Social Media and Your Health Information
Wednesday, October 15th, 2014
Anything on the internet can survive forever.
While this sentence can be scary, it is, unfortunately, often too true. We – you, I, our friends and family – often use social media for communication and information gathering. There are sites, such as Twitter and Facebook, where people share much more than health care information, as well as health care and disease-specific sites such as Patients Like Me.
There are definite benefits to using social media to solicit and receive support for our health related problems. For example, the disease-specific sites can help patients, especially those with rare diseases, identify peers and create a community.
As with anything digital, though, it is important to use discretion. When using the internet to seek out support, there are a few key things to remember:
- Any social media site not related to a health care provider or payer is generally not subject to state and federal privacy regulations. While these regulations and laws do vary by state, it’s better to presume no protection exists. If you post the information, the presumption is that you meant for it to be released.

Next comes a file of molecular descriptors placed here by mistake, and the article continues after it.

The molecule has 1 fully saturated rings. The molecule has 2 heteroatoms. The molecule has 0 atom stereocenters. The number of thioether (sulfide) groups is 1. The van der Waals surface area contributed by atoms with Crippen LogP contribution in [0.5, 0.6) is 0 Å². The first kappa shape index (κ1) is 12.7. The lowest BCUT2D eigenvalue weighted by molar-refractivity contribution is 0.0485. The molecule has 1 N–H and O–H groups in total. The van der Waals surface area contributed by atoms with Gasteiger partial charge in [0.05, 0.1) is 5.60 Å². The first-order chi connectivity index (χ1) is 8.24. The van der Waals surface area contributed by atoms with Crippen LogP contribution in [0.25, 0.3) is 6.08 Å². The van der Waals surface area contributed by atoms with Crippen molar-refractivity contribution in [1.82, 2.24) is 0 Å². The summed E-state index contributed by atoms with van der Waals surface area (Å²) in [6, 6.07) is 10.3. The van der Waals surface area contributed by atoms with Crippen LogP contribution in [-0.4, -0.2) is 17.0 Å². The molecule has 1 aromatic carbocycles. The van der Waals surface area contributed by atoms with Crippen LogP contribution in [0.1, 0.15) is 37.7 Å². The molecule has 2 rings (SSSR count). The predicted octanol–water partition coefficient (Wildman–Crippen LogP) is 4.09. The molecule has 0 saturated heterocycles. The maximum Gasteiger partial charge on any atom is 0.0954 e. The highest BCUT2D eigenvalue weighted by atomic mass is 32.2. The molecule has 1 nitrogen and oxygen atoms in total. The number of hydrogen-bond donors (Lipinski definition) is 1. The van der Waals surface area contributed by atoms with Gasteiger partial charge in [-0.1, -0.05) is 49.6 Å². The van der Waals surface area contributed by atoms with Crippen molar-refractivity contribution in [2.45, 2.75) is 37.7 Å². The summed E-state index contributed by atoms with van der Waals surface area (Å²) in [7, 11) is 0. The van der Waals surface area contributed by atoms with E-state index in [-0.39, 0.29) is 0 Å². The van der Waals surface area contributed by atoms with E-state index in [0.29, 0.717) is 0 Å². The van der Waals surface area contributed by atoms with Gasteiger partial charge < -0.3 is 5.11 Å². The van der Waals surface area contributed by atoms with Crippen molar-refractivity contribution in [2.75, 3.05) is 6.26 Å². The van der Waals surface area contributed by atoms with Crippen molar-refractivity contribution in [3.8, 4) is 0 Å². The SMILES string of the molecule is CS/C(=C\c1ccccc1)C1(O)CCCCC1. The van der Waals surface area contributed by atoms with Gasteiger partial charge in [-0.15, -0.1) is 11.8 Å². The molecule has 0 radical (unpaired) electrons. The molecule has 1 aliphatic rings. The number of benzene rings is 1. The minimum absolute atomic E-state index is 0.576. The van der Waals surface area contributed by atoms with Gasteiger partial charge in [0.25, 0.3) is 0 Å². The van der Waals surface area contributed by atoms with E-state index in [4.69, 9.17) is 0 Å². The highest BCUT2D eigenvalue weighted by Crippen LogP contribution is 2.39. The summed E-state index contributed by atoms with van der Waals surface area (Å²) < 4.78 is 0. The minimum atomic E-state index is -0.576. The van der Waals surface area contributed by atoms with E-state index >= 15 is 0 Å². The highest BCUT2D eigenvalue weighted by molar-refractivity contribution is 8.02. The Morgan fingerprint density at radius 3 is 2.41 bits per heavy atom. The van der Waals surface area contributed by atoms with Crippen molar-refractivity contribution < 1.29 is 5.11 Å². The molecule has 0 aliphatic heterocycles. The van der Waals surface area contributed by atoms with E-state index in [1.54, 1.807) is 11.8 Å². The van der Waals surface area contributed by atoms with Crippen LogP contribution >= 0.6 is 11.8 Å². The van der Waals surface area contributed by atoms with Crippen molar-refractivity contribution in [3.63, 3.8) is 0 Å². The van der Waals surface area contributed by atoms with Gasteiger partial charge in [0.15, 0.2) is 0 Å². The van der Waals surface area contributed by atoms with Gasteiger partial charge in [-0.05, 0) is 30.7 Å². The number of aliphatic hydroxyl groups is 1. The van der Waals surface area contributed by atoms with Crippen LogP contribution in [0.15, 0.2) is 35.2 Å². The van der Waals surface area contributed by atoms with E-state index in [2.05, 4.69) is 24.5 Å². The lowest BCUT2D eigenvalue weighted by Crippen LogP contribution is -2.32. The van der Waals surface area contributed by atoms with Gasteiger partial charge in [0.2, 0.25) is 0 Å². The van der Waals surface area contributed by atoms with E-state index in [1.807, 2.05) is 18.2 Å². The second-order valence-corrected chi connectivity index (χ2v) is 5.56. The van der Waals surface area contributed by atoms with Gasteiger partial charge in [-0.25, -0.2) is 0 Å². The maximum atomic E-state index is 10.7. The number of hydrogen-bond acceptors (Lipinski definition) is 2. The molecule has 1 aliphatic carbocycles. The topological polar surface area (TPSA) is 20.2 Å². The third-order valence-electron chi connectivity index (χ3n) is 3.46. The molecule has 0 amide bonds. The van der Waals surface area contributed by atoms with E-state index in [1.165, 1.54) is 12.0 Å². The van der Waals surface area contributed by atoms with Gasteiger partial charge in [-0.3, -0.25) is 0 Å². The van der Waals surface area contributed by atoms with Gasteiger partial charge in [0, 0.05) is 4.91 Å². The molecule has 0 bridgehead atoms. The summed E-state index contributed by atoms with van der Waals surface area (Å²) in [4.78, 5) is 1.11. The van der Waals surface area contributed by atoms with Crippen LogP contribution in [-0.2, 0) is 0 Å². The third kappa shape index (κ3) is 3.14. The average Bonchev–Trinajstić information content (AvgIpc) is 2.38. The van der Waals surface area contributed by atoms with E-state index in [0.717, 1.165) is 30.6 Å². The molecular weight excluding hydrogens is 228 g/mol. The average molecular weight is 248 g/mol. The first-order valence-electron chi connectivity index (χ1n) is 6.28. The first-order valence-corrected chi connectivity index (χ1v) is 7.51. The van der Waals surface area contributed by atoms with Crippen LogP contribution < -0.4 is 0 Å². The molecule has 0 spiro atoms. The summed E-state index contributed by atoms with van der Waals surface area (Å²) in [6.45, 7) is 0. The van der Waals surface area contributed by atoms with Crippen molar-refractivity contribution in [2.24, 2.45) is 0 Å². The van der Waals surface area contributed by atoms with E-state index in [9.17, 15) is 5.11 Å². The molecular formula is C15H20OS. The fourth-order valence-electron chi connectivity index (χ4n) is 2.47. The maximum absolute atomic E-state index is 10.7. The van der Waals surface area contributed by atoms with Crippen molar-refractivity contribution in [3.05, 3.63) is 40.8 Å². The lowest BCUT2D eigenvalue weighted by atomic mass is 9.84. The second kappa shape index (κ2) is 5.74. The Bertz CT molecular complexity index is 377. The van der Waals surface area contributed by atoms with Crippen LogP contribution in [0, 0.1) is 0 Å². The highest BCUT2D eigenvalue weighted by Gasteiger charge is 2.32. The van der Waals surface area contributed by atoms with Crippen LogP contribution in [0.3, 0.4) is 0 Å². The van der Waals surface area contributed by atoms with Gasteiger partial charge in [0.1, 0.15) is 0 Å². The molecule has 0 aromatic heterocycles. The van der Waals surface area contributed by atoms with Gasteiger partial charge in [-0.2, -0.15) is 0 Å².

- Information on social media sites is often not vetted for validity and reliability. While most people and posters mean well, anecdotal experiences or unsubstantiated data may need to be carefully considered.
Consumers interested in learning more about how to determine the validity and reliability of online health information can use trusted sources like these:
- MedlinePlus Guide to Healthy Web Surfing
- Finding Reliable Health Information Online
- Evaluating Health Information
- MedlinePlus Quality Guidelines
It is important for us, as consumers of health care, to become and remain engaged in our care. This means we need to access our information and, when appropriate, share our information with those who can help us. We also need to exercise caution with our information, for once it is posted or released on the internet it can almost never be retracted.
written by Susan Fenton, PhD, RHIA, FAHIMA
Dr. Susan Fenton is the Associate Dean for Academic Affairs and Assistant Professor at UTHealth School of Biomedical Informatics. She is a member of the American Health Information Management Association’s Council on Excellence in Education, and her research interests include workforce development, data management, ICD-10 implementation and health care associated infections.